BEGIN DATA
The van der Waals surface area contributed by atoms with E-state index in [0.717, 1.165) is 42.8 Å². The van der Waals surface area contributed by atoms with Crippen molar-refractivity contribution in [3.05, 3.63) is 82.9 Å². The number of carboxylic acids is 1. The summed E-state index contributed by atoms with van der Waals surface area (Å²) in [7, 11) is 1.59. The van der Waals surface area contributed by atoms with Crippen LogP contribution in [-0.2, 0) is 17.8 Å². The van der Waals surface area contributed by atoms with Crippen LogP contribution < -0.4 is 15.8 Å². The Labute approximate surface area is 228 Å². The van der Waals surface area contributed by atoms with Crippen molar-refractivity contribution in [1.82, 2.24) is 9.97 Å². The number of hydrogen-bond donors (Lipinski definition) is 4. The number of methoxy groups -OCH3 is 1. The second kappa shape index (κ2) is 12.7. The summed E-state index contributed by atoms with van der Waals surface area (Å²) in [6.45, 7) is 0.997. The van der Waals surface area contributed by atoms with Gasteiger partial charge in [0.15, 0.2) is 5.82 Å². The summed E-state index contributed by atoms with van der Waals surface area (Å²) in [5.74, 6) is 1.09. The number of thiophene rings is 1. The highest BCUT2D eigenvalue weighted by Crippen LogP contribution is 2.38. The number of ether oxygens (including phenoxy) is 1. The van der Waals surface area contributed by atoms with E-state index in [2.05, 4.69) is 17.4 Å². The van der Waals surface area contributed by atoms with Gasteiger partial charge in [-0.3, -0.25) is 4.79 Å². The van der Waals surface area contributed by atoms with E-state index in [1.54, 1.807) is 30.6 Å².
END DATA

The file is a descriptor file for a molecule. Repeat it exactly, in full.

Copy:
The van der Waals surface area contributed by atoms with E-state index in [0.717, 1.165) is 42.8 Å². The van der Waals surface area contributed by atoms with Crippen molar-refractivity contribution in [3.05, 3.63) is 82.9 Å². The number of carboxylic acids is 1. The summed E-state index contributed by atoms with van der Waals surface area (Å²) in [7, 11) is 1.59. The van der Waals surface area contributed by atoms with Crippen LogP contribution in [-0.2, 0) is 17.8 Å². The van der Waals surface area contributed by atoms with Crippen LogP contribution < -0.4 is 15.8 Å². The Labute approximate surface area is 228 Å². The van der Waals surface area contributed by atoms with Crippen molar-refractivity contribution in [1.82, 2.24) is 9.97 Å². The number of hydrogen-bond donors (Lipinski definition) is 4. The number of methoxy groups -OCH3 is 1. The second kappa shape index (κ2) is 12.7. The summed E-state index contributed by atoms with van der Waals surface area (Å²) in [6.45, 7) is 0.997. The van der Waals surface area contributed by atoms with Gasteiger partial charge in [0.15, 0.2) is 5.82 Å². The summed E-state index contributed by atoms with van der Waals surface area (Å²) in [5.74, 6) is 1.09. The number of thiophene rings is 1. The highest BCUT2D eigenvalue weighted by Crippen LogP contribution is 2.38. The number of ether oxygens (including phenoxy) is 1. The van der Waals surface area contributed by atoms with E-state index in [2.05, 4.69) is 17.4 Å². The van der Waals surface area contributed by atoms with Gasteiger partial charge in [-0.3, -0.25) is 4.79 Å². The van der Waals surface area contributed by atoms with E-state index in [1.54, 1.807) is 30.6 Å².